Thus, the diary is far from an neat and tidy book of instruction (though sometimes material from said diaries are heavily edited to become actual commercial books); they are the frantic scribbles of a madman, and a seriously-obsessed occultist won't be trusting his own recollection to write down some insight or discovery long after the fact, if he can at all help it. He'll want the diary close, so he can record his studies, discoveries, findings or experiences as quickly as possible.







RPGPundit

Currently Smoking: Dunhill Amber Root Bulldog + C&D's Crowley's Best 

(Originally Posted January 17, 2014)

Wednesday, 17 January 2018

They're Finally Here!

So while I've had great pleasure in hearing about tons of other people receiving their copies of Lion & Dragon in the mail, I had not yet received my own author copies in all this time. Six weeks after the launch of L&D, a huge amount of the OSR were enjoying their L&D books, but not the guy who actually wrote it!

But no more!




I have to say, the hardcover looks just magnificent! And yet, the softcover is also really fine as an alternative.

Anyways, I've now joined the club of people who actually own Lion & Dragon, why don't you? You won't regret it!


RPGPundit


Currently Smoking: Stanwell Deluxe + Image Virginia

Tuesday, 16 January 2018

Last Sun: The Gazetteer of the Middle-Northern Wilderlands

Today, I present to you not just a new RPGPundit Presents issue, but also the first setting supplement for my Last Sun setting, taken from the annals of my infamous and much-blogged-about DCC campaign!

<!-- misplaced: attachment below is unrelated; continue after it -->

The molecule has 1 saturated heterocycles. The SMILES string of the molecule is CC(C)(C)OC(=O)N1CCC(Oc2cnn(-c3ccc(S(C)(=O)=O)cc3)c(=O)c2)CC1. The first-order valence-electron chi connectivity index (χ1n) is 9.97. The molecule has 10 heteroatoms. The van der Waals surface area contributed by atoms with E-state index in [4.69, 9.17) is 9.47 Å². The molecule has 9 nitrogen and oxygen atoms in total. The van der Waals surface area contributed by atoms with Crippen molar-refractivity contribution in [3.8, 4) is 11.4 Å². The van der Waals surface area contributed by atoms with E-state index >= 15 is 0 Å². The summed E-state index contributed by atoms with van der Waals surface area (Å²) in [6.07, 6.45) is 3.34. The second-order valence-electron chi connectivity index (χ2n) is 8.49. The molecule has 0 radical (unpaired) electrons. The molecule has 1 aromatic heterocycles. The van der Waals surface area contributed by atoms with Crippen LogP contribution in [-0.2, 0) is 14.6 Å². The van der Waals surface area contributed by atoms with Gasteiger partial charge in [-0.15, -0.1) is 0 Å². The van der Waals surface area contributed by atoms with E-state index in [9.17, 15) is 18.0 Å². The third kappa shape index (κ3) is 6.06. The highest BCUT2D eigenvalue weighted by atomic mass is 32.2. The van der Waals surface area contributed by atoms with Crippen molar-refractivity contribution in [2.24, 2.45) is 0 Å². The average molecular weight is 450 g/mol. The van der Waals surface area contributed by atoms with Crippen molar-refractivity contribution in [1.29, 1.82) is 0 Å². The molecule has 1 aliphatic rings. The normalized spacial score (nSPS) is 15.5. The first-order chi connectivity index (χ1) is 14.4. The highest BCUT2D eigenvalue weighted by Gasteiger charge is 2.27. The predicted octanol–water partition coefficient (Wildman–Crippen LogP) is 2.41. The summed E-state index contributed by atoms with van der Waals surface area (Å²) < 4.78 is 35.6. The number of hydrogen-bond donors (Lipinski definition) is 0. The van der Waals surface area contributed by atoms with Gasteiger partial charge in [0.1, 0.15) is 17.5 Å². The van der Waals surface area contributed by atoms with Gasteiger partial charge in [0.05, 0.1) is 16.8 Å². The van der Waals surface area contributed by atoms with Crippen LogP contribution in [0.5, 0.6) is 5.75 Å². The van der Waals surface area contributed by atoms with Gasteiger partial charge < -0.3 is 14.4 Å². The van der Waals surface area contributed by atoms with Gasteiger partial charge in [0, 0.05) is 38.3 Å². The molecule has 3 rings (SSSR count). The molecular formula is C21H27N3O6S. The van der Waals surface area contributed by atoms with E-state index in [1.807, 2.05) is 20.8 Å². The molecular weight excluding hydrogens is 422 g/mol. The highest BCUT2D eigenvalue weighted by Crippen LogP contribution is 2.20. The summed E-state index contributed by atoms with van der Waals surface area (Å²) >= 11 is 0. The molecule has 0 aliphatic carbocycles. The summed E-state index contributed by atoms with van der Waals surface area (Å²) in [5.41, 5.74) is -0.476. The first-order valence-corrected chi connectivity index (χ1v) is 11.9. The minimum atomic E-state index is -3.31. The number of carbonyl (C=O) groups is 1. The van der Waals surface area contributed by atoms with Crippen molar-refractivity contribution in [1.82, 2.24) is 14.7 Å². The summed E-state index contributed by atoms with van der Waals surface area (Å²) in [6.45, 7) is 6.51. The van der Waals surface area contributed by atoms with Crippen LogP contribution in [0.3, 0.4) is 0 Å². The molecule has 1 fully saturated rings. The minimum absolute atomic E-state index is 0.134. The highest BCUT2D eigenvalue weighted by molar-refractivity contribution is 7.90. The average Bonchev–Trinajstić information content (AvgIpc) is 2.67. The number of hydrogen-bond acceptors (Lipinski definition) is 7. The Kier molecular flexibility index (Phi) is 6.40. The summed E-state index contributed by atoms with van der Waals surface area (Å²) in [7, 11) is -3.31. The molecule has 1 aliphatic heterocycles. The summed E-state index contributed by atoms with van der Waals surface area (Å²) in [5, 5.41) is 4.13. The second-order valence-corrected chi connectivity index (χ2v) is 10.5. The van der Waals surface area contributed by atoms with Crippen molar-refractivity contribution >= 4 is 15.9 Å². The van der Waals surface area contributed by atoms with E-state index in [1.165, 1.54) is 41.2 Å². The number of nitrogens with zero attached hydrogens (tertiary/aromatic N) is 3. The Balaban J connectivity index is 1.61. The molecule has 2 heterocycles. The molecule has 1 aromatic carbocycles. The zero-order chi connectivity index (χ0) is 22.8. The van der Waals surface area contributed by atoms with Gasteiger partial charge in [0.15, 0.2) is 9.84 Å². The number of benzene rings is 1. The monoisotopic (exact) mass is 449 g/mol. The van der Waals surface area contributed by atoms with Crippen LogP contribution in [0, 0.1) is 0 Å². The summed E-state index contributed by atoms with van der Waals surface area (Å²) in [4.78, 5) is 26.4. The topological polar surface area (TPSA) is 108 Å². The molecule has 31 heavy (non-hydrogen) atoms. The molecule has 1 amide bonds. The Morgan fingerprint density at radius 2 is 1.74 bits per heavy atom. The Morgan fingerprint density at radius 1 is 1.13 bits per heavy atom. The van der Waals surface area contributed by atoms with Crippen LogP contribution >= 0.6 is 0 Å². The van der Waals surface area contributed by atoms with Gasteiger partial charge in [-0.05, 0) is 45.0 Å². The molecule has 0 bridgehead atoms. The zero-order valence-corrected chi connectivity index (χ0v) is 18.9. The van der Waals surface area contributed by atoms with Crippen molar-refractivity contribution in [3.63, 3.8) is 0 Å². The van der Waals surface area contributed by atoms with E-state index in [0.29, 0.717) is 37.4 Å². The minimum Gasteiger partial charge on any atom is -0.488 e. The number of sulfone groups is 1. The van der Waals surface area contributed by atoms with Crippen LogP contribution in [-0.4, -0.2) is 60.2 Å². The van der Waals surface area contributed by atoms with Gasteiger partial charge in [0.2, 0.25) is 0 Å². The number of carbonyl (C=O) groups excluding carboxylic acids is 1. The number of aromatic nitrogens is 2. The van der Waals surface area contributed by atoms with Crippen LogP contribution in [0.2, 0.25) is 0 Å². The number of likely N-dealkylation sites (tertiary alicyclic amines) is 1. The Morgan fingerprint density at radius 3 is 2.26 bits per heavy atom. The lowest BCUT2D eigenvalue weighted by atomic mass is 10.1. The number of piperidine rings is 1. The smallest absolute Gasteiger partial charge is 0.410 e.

RPGPundit Presents #15: Last Sun: Gazetteer of the Middle-Northern Wilderlands presents the very first descriptive introduction to the very first area explored in my DCC Last Sun campaign, about four years ago. In this small supplement you'll get an overview of the region and its many wonders and dangers.  Learn what wiped out the human race in this region. Find out about the Feral cannibal-halflings of the Last Sun, learn about the Hipster Elves of the Rose Dome, and much more!

Note: you also get a large (75-entry) 0-level occupation table tailored to this area, though it could probably be used in any hipster-elf heavy gonzo post-apocalyptic fantasy setting!


So be sure to check it out! Your first hit of the Last Sun campaign setting will only cost you $1.99! That's cheaper than a shitty coffee and like at least $2 cheaper than a super-shitty marvel comic!

Pick it up on DriveThruRPG or on Precis Intermedia's Web Store.


And while you're at it, be sure to check out all the other awesome titles in the RPGPundit Presents series!



RPGPundit Presents #1: DungeonChef!

RPGPundit Presents #2: The Goetia  (usable for Lion & Dragon!)

RPGPundit Presents #3: High-Tech Weapons


RPGPundit Presents #5: The Child-Eaters (an adventure scenario for Lion & Dragon!)







Stay tuned for more next week!


RPGPundit


Currently Smoking: Lorenzetti Egg + Blue Boar